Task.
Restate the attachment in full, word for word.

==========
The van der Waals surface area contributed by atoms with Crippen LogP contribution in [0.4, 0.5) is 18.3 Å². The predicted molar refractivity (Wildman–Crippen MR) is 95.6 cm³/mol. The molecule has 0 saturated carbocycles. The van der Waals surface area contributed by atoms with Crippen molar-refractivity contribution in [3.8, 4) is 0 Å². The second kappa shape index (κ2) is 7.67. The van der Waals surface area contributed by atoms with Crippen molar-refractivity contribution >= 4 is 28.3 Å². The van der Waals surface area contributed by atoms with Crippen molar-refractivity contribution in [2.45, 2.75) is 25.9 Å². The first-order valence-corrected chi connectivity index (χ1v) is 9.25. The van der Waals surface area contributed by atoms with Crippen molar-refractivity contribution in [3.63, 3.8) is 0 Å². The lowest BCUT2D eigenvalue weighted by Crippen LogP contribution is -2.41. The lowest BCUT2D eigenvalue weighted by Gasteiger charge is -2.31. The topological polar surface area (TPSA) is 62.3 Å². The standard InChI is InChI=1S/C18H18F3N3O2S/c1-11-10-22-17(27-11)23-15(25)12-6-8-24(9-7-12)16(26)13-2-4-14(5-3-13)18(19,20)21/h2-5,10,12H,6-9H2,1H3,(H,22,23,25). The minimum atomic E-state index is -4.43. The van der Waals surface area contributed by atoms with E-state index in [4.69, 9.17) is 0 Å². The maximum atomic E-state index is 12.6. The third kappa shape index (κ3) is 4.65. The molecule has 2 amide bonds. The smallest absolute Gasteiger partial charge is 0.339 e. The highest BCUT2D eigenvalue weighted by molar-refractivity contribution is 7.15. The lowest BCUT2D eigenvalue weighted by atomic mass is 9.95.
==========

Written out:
The van der Waals surface area contributed by atoms with Crippen LogP contribution in [0.4, 0.5) is 18.3 Å². The predicted molar refractivity (Wildman–Crippen MR) is 95.6 cm³/mol. The molecule has 0 saturated carbocycles. The van der Waals surface area contributed by atoms with Crippen molar-refractivity contribution in [3.8, 4) is 0 Å². The second kappa shape index (κ2) is 7.67. The van der Waals surface area contributed by atoms with Crippen molar-refractivity contribution >= 4 is 28.3 Å². The van der Waals surface area contributed by atoms with Crippen molar-refractivity contribution in [2.45, 2.75) is 25.9 Å². The first-order valence-corrected chi connectivity index (χ1v) is 9.25. The van der Waals surface area contributed by atoms with Crippen molar-refractivity contribution in [3.63, 3.8) is 0 Å². The lowest BCUT2D eigenvalue weighted by Crippen LogP contribution is -2.41. The lowest BCUT2D eigenvalue weighted by Gasteiger charge is -2.31. The topological polar surface area (TPSA) is 62.3 Å². The standard InChI is InChI=1S/C18H18F3N3O2S/c1-11-10-22-17(27-11)23-15(25)12-6-8-24(9-7-12)16(26)13-2-4-14(5-3-13)18(19,20)21/h2-5,10,12H,6-9H2,1H3,(H,22,23,25). The minimum atomic E-state index is -4.43. The van der Waals surface area contributed by atoms with E-state index in [4.69, 9.17) is 0 Å². The maximum atomic E-state index is 12.6. The third kappa shape index (κ3) is 4.65. The molecule has 2 amide bonds. The smallest absolute Gasteiger partial charge is 0.339 e. The highest BCUT2D eigenvalue weighted by molar-refractivity contribution is 7.15. The lowest BCUT2D eigenvalue weighted by atomic mass is 9.95.